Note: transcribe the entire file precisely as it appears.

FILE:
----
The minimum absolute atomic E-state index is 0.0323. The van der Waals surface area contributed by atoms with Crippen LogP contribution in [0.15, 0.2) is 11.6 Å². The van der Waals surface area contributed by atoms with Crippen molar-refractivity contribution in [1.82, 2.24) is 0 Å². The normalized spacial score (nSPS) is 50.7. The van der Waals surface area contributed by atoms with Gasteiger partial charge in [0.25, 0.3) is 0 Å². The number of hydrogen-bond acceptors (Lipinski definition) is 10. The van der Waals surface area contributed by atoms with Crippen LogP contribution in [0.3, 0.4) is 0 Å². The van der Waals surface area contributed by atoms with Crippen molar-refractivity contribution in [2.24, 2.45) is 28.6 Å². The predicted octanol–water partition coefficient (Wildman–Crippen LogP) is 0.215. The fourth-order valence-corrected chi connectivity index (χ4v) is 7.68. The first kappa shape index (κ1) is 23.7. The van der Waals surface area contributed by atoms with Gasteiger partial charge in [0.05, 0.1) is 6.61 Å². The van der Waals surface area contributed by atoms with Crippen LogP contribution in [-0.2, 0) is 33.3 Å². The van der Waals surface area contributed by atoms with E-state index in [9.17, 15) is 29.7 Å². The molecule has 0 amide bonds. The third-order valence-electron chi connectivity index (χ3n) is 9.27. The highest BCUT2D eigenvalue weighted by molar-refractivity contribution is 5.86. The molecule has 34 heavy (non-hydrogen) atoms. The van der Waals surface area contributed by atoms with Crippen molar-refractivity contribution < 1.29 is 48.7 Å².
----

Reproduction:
The minimum absolute atomic E-state index is 0.0323. The van der Waals surface area contributed by atoms with Crippen LogP contribution in [0.15, 0.2) is 11.6 Å². The van der Waals surface area contributed by atoms with Crippen molar-refractivity contribution in [1.82, 2.24) is 0 Å². The normalized spacial score (nSPS) is 50.7. The van der Waals surface area contributed by atoms with Gasteiger partial charge in [0.25, 0.3) is 0 Å². The number of hydrogen-bond acceptors (Lipinski definition) is 10. The van der Waals surface area contributed by atoms with Crippen LogP contribution in [0.3, 0.4) is 0 Å². The van der Waals surface area contributed by atoms with Crippen molar-refractivity contribution in [2.24, 2.45) is 28.6 Å². The predicted octanol–water partition coefficient (Wildman–Crippen LogP) is 0.215. The fourth-order valence-corrected chi connectivity index (χ4v) is 7.68. The first kappa shape index (κ1) is 23.7. The van der Waals surface area contributed by atoms with Gasteiger partial charge in [0.05, 0.1) is 6.61 Å². The van der Waals surface area contributed by atoms with Crippen LogP contribution in [-0.2, 0) is 33.3 Å². The van der Waals surface area contributed by atoms with E-state index in [9.17, 15) is 29.7 Å². The molecule has 0 amide bonds. The third-order valence-electron chi connectivity index (χ3n) is 9.27. The highest BCUT2D eigenvalue weighted by molar-refractivity contribution is 5.86. The molecule has 34 heavy (non-hydrogen) atoms. The van der Waals surface area contributed by atoms with Crippen molar-refractivity contribution < 1.29 is 48.7 Å².